Dear Loved Ones,
How are you all this week? Another week where the world is divided with those who have to go out to work, (and a huge bow of gratitude to each of you!), those who have to stay home, and those who have no homes.
This past week opened up another realization for me. Last Thursday I had a fairly open day, and after morning prayers took Gibbs out for his walk. It was a pretty day, sunny and fairly warm. We set off, across the road, through the monastery grounds, and after about 15 minutes of walking I suddenly realized I wasn’t really walking… I was marching. Head down, almost stomping, Gibbs staying right by my back leg in case he got left behind. I stopped and stood still. I looked around and felt the sun on my face. I felt the ground under my feet. And I asked what the rush was. The answer that came was silence. No rush. No need to stomp. No need to hurry. The day had an appointment later and a meeting that evening, and I have ongoing plans for a garage repaint and some new garden beds. But there really was nothing to be marching for! So I slowed way down. Looked and soaked in the morning. Gibbs felt like he could go and sniff and explore and run ahead and stay behind and catch up, and my whole body just breathed.
This way of being on edge, of the adrenaline pumping at the thought of threat, the nervousness and fear that is out in the world (especially for us intuitives who pick these energies up easily), reminded me of the time I spent in New Orleans after Hurricane Katrina. I was there for a semester staying in a community center in the French Quarter, helping to host and organize teams that came in and working in the community center. One thing that struck me from that time was how many were walking around with what they called Katrina Brain. The trauma of living through the hurricane, of seeing the devastation to lives and homes, of loosing so much, the daily reminders of the marked homes, and the ongoing stories that emerged changed the make up in people’s brain centers. People were not sleeping well, sometimes having flashbacks, were depressed and on edge and anxious. Short term memory was affected and alcohol and drug addiction increased. The past trauma was never far from people’s minds as they waited for the next hurricane to hit.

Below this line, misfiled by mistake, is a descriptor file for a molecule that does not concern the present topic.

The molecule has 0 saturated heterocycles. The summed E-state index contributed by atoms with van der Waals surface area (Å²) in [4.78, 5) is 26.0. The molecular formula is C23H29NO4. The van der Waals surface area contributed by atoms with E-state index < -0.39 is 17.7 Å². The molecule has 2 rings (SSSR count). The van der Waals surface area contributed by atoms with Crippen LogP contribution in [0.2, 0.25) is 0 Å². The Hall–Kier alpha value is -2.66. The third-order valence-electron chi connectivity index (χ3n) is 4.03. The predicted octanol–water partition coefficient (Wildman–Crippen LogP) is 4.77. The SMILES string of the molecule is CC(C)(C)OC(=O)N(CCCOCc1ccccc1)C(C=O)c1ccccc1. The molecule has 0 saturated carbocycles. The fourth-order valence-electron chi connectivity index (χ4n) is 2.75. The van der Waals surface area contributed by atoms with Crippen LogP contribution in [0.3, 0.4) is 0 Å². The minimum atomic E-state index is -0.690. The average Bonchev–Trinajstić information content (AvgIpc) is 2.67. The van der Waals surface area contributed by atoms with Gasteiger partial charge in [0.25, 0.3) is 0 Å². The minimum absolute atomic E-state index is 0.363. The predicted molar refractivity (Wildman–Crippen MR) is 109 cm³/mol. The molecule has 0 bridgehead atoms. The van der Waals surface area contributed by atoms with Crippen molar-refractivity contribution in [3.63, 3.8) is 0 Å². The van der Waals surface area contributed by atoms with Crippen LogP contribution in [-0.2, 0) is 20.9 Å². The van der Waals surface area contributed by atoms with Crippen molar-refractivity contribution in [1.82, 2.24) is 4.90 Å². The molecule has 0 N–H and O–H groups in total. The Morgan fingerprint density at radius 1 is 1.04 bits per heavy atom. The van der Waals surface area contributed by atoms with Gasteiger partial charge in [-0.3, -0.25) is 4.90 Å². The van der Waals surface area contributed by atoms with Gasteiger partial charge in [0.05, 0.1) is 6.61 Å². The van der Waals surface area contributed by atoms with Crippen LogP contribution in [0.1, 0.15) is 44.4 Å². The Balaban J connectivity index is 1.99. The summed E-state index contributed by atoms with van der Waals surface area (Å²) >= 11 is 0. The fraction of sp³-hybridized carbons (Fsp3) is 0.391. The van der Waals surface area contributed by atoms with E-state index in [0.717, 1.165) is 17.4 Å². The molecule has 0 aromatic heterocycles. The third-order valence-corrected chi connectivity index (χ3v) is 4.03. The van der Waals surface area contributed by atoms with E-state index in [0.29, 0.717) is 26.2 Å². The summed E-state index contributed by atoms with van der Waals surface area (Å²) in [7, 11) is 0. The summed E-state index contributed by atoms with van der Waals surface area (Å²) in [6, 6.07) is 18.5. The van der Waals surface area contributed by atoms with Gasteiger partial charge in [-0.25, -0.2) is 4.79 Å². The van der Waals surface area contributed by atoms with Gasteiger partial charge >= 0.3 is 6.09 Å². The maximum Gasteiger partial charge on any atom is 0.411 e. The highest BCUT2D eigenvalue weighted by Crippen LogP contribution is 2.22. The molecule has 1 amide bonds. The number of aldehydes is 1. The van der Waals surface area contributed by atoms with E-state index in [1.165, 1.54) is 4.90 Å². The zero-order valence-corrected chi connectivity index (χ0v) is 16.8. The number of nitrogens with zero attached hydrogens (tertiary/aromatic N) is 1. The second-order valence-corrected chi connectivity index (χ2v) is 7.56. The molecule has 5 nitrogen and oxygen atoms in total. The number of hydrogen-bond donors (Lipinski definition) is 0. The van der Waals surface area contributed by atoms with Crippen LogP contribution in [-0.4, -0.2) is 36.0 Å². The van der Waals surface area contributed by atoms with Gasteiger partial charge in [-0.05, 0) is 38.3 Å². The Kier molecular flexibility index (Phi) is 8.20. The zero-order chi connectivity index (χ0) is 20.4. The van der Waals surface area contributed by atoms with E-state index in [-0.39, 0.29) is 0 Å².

For many of us, the impact of this pandemic has not been personal yet. Those of us outside of the epicenters can feel the impact from a distance. But the reality we see from New York, Detroit, Louisiana and other cities where it has taken over affect us deeply. The constant threat and reminders we see affect us on a visceral level. Many of us have said we are struggling to sleep, having flashbacks to past traumas, feeling less productive even when there should be more time. The trauma can manifest in many ways, including bigger mood swings, the need to do, the frustration of not being focused to do.